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16 May 2015

Press review 16-05-2015 - Worrying advances

The Brent index closed another week of gains just an hair shy of 67 $/b. Since the beginning of the year the benchmark that prices more than half the petroleum traded internationally has climbed almost 40%. This price is however far from meaning solace to the much battered petroleum industry; the negative outlooks succeed one after the other and every other day the media reports on some troubled company. Some cry "peak oil", likely precipitously. As in the past, the of fate of petroleum will possibly be determined by geo-political events.

Syria has been persistently in the news with the Sunni advancing fast toward the capital. Some media claim the Sunni have received advanced military technology that is decimating the cavalry divisions of Bashar al-Assad's regime. The fall of Damascus appears now a matter of time. The question then is: where will the Sunni turn to next? Will they pursue the western front towards Lebanon, or will they focus on the eastern front in Iraq? Irrespective of the outcome, the Sunni are already regaining the initiative in Iraq, once again attesting to their superior logistics and warfare practice.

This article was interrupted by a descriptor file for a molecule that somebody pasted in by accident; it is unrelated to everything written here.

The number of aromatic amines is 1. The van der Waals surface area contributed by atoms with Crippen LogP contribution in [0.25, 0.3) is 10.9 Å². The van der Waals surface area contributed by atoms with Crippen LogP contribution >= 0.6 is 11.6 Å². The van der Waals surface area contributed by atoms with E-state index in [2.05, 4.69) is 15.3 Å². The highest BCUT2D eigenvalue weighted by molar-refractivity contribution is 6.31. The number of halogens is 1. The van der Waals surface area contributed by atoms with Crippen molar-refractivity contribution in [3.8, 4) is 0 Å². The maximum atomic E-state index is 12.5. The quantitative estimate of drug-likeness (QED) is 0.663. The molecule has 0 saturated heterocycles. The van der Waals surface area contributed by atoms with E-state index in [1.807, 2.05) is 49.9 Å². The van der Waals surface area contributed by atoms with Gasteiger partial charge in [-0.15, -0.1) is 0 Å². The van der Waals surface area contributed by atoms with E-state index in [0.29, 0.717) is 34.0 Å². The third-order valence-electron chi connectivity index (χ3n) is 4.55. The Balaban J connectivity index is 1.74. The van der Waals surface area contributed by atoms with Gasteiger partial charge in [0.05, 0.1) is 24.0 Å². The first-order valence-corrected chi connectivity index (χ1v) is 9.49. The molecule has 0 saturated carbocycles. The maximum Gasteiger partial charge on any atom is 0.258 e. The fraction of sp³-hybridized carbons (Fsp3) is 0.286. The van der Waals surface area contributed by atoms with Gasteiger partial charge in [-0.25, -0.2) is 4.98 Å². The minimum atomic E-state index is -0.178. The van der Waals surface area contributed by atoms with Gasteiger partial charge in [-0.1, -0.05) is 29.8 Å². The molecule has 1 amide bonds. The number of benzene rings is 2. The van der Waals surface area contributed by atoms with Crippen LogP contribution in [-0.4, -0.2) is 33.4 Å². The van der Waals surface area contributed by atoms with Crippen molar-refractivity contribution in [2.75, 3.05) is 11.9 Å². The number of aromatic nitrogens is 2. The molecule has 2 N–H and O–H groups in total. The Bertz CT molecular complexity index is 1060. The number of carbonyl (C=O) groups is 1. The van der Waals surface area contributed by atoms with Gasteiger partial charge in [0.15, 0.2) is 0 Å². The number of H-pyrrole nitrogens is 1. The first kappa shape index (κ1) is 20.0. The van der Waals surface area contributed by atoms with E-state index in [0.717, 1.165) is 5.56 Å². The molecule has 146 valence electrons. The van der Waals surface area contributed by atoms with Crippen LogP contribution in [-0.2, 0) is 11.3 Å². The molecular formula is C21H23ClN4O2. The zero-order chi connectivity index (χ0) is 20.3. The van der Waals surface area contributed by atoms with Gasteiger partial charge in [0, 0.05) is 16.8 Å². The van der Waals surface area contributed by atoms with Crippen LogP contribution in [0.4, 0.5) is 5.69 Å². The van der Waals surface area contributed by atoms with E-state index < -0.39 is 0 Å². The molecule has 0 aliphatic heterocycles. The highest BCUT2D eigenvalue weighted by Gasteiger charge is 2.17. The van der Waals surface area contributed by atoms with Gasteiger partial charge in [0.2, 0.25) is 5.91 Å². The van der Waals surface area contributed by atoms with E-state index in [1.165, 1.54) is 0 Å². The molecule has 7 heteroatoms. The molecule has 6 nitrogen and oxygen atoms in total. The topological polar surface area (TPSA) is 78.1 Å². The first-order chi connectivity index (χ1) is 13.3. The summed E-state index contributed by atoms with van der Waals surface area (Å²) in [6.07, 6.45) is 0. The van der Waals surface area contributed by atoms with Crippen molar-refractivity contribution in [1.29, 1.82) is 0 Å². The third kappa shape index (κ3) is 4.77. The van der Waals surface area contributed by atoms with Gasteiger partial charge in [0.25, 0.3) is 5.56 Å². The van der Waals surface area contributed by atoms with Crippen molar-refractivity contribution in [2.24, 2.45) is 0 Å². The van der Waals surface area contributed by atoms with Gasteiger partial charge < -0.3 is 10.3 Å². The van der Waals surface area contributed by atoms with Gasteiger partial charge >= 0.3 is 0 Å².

Reuters
Iraqi refinery may be destroyed in battle to save it
13-05-2015

Islamic State militants have dug trenches around natural gas and hydrogen tanks at Iraq's largest refinery, raising the stakes in a battle where the price of victory may be the refinery itself.

The Baiji refinery remains contested despite more than 300 coalition air strikes in the vicinity since the Islamist insurgents overran the area last June.

The militants launched their fiercest attack on the installation last month and now control large parts of the complex in which 200 Iraqi security forces are trapped.

The Pentagon last week said the outcome of the battle -- in which Iraqi security forces backed by coalition warplanes are fighting to retake the refinery from Islamic State militants -- could not be predicted but warned it was going in "the wrong direction".
The raging wars between Sunni and Shiites in Near and Middle East have not disturbed petroleum markets thus far. Drilling activity is receding all around world, indicating that 67 $/b is an insufficient price for the large part of the resources currently available. The few exceptions to this contraction are precisely in the Middle East.
PeakOilBarrel
International Oil Rig Counts
Ron Patterson, 09-05-2015



The International Rig Count has fallen by 150 rigs, from 1,080 in July 2014 to 930 in April 2015. This count does not include the USA, Canada or any of the FSU countries.
The petroleum industry bust is perceivable in many different ways. The tar sands exploited in Canada require large numbers of large machinery, that with the downturn are now flooding the market. "Reality has yet to set in", however - another indication that the worst is still to come in this downturn.
Financial Post
Alberta equipment auctioneers are flooded with asset sales ― and fetching record prices
Geoffrey Morgan, 08-05-2015